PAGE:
p300 interacts directly with Smad proteins [31,32] and functions as a co-activator. We therefore tested whether p300 acts as a co-activator on the ANT2 promoter. Antibodies to p300 co-precipitate Smad4 from nuclear extracts of serum-activated cells, but not from serum-starved cells (Figure 6A). Thus the formation of p300–Smad4 complexes is also growth-state-dependent in diploid fibroblasts, favouring the growth-activated state. However, even though nuclear p300–Smad4 complexes are formed in growth-activated fibroblasts (Figure 6A), a significant increase in p300 binding to the AB activation boxes could not be detected by ChIP analysis (Figure 5A, lower panel). Thus p300 may not act as a co-activator on the ANT2 promoter. Antibodies to p300 co-precipitated little or no NF1 from nuclear extracts of either growth-arrested or growth-activated cells (Figure 6B), suggesting that the population of nuclear complexes containing both p300 and NF1 is relatively small, if existent, in human diploid fibroblasts. This result supports our conclusions from ChIP analysis that p300 is not associated with the Go repressor complex (Figure 5A).
The question remains whether nuclear NF1–Smad complexes are formed through direct or indirect physical contacts. Smad [31,33] and NF1  interact directly with Sp1, providing a possible assembly pathway for NF1/Smad-containing complexes. To test for physical interactions, GST fusion proteins (full-length Smads or their MH1 or MH2 domains) were used to pull down in vitro translated, radiolabelled full-length NF1s. Smad3 and Smad4 interact relatively strongly with NF1-A and -C (Figure 7, left panel) through their MH1 domain (Figure 7, right panel). Smad3 and Smad4 appear to interact more weakly with full-length NF1-B and NF1-X (left panel). However, pull down with the MH domains (right panel) suggests that Smad3 and Smad4 might interact with NF1-X through the MH1 domain. Interactions of Smad2 are less clear. Although it appears to interact as strongly as Smad3 and 4 with full-length NF1-A (Figure 7, left panel), this was not confirmed using the MH-domain fusion proteins (Figure 7, right panel). Taken together, the results shown in Figure 7 show for the first time a direct physical interaction between the transcription factor NF1 and Smad2, Smad3 and Smad4.
Smad proteins physically interact with the transcription factor NF1
The inclusion of Smad proteins in the Go-repression complex suggests that TGF-β might be a signalling ligand in ANT2 repression. To test this, we measured ANT2 transcripts in normally growing diploid fibroblasts treated with TGF-β. The results (Figure 8) show that TGF-β prevents ANT2 expression in growing cells and that the magnitude of the TGF-β inhibitory effect is similar to that obtained by serum removal (Figure 8; ). As expected , serum starvation does not effect the expression of ANT3 (Figure 8).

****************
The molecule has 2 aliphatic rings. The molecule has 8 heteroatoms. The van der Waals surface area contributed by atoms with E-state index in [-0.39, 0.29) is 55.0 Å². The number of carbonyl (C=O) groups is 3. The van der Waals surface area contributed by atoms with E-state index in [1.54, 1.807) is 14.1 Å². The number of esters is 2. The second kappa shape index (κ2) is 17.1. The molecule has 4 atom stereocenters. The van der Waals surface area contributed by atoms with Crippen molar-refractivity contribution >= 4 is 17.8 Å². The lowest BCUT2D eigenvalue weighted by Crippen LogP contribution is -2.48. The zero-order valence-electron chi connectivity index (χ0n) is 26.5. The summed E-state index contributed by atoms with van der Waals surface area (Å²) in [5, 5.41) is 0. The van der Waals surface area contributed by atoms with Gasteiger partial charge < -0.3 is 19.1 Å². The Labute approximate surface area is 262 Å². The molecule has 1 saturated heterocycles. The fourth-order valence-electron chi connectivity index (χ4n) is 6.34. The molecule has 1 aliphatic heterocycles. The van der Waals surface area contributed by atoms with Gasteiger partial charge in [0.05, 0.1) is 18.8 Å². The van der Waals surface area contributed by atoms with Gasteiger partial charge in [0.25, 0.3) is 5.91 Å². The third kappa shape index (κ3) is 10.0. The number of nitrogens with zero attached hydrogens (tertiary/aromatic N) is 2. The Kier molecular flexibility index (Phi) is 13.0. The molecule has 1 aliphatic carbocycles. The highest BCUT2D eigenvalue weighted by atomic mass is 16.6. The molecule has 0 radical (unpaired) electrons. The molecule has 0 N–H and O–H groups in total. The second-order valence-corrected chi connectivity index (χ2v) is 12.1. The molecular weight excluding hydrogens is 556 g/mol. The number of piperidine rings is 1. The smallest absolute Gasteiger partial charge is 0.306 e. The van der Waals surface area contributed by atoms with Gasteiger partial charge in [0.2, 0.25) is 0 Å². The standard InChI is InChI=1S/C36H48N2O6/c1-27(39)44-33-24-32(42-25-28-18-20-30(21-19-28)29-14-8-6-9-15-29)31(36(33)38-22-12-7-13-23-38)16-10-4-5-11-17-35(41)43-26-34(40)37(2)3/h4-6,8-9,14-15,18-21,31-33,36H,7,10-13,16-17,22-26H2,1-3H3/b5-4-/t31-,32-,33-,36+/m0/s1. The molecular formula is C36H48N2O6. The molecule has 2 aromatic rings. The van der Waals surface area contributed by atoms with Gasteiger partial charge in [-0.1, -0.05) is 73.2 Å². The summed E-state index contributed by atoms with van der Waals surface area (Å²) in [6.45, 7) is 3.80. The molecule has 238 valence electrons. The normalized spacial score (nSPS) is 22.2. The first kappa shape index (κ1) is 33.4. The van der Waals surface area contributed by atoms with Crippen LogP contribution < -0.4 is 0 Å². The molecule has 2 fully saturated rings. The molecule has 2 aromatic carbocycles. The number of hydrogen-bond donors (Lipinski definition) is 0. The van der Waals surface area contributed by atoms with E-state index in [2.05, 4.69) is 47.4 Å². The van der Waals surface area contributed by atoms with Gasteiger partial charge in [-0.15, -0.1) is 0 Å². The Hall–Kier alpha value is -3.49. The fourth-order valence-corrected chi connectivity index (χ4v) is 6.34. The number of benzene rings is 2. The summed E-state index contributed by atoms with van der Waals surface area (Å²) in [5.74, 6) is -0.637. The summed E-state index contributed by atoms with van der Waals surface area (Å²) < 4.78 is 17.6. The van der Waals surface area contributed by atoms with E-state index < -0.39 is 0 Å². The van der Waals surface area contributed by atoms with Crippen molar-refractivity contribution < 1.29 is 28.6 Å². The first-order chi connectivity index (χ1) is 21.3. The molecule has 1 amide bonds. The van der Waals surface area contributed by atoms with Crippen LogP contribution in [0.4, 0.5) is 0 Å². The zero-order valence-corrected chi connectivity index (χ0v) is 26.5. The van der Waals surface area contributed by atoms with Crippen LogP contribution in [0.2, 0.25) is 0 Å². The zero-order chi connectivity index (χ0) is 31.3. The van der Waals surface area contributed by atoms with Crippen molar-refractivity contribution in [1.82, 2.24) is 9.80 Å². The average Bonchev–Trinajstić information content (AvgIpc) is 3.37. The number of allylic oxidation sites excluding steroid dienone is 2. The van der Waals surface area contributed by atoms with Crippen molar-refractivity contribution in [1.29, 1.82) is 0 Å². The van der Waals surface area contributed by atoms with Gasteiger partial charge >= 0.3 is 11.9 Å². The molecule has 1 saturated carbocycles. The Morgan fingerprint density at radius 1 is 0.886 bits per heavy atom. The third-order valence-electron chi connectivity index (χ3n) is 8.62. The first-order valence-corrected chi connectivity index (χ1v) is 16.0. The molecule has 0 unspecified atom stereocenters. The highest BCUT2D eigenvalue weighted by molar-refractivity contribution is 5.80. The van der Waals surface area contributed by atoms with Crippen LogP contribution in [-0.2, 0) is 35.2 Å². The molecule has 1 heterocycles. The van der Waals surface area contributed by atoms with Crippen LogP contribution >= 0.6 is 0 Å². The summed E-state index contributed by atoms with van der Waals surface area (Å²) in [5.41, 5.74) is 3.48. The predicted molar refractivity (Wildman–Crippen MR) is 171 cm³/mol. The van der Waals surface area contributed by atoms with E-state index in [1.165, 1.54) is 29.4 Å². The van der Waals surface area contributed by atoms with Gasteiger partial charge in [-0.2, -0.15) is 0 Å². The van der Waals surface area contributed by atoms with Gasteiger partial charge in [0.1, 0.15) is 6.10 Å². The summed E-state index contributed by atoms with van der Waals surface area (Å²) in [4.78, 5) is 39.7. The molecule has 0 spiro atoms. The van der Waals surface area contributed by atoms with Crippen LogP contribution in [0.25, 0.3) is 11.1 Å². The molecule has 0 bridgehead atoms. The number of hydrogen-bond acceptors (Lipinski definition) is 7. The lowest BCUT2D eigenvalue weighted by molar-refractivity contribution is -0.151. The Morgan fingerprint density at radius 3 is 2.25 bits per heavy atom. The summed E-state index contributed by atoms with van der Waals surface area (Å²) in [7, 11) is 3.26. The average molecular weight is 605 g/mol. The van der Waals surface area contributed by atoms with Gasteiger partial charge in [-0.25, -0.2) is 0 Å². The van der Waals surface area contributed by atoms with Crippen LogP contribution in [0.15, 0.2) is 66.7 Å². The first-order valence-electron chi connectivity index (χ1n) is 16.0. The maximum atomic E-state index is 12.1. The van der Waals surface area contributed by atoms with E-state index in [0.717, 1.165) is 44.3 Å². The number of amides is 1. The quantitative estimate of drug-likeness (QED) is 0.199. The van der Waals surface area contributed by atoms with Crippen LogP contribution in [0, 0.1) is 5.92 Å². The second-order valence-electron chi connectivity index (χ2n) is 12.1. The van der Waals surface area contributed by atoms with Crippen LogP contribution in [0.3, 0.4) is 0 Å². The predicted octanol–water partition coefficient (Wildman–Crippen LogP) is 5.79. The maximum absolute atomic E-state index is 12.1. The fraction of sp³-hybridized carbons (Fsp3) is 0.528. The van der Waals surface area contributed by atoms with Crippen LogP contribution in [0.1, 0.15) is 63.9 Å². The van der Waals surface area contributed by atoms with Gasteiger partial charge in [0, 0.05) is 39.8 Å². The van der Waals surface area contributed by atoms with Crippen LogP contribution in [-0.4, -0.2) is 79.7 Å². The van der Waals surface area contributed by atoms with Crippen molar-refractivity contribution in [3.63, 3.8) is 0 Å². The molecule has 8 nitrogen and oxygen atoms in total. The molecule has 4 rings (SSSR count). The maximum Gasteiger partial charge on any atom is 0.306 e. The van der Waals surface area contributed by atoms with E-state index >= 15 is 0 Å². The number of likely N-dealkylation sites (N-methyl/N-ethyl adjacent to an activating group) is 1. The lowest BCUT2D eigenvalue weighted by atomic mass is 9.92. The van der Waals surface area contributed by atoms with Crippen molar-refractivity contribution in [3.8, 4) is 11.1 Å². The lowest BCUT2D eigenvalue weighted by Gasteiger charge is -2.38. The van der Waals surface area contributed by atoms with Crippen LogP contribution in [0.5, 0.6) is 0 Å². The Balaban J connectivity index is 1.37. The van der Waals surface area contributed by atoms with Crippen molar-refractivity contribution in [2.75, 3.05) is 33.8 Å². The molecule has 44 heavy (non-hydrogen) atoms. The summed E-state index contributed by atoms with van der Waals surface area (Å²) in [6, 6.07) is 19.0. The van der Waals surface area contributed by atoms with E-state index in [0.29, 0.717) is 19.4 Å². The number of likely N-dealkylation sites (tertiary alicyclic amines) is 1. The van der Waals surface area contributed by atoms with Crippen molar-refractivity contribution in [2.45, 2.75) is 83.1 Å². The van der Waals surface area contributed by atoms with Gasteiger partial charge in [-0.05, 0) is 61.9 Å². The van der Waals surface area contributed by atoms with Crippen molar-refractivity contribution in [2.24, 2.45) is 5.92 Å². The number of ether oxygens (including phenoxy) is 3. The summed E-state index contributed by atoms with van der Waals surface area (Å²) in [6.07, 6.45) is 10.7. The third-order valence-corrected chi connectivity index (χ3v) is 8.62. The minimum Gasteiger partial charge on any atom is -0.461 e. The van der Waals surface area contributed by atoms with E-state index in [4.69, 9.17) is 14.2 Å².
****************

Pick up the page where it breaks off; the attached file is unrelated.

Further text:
TGF-β inhibits expression of ANT2
Expression of the human ANT2 gene is repressed in serum-starved cells and in cells grown to confluence [12,16]. We earlier mapped and identified two upstream promoter elements (Go-1 and Go-2) required for repression . These elements bind NF1, which acts as an active repressor. To gain insights into the mechanism by which NF1 represses Sp1-dependent activation, we studied the proteins associated with the Go and AB box elements in growth-repressed and growth-activated human skin fibroblasts. We show that NF1 bound to the Go elements in growth-repressed cells is part of a larger repressor complex that includes both Smad and Sp-family proteins. Figure 9 summarizes the proteins found by ChIP analysis to be associated with the Go and AB box elements in growth-activated and growth-repressed cells. Complexes containing NF1, Smads2/3, Smad4, Sp1 and Sp3 are associated with both the Go and AB Box elements in serum-starved cells. These results could be explained by the binding of separate and distinct complexes to each set of elements, as depicted in Figure 9. However, it is equally possible that NF1 and Sp proteins anchored to the Go and AB box elements respectively are linked in a repressor complex that includes Smad proteins.
The role of NF1, Smad and Sp proteins in growth repression/activation of the ANT2 gene
Whatever the nature of the complexes, growth activation results in an extensive reorganization on the promoter in which NF1 and the associated Smad and Sp proteins leave the Go element. These findings are in accord with our earlier failure to detect protein binding to the Go elements in growth-activated cells by using in vivo footprinting . Release of the repressor complex from the Go elements in growth-activated cells is also accompanied by reorganization around the AB elements (Figure 9). Sp1 remains on the AB boxes, but is no longer associated with NF1, Smad2/3 or Sp3. Sp1 is, however, associated with Smad4. Reorganization of Sp1 bound to the AB elements in growth-activated cells is also suggested by a shift in the specific nucleotides contacted by Sp1 .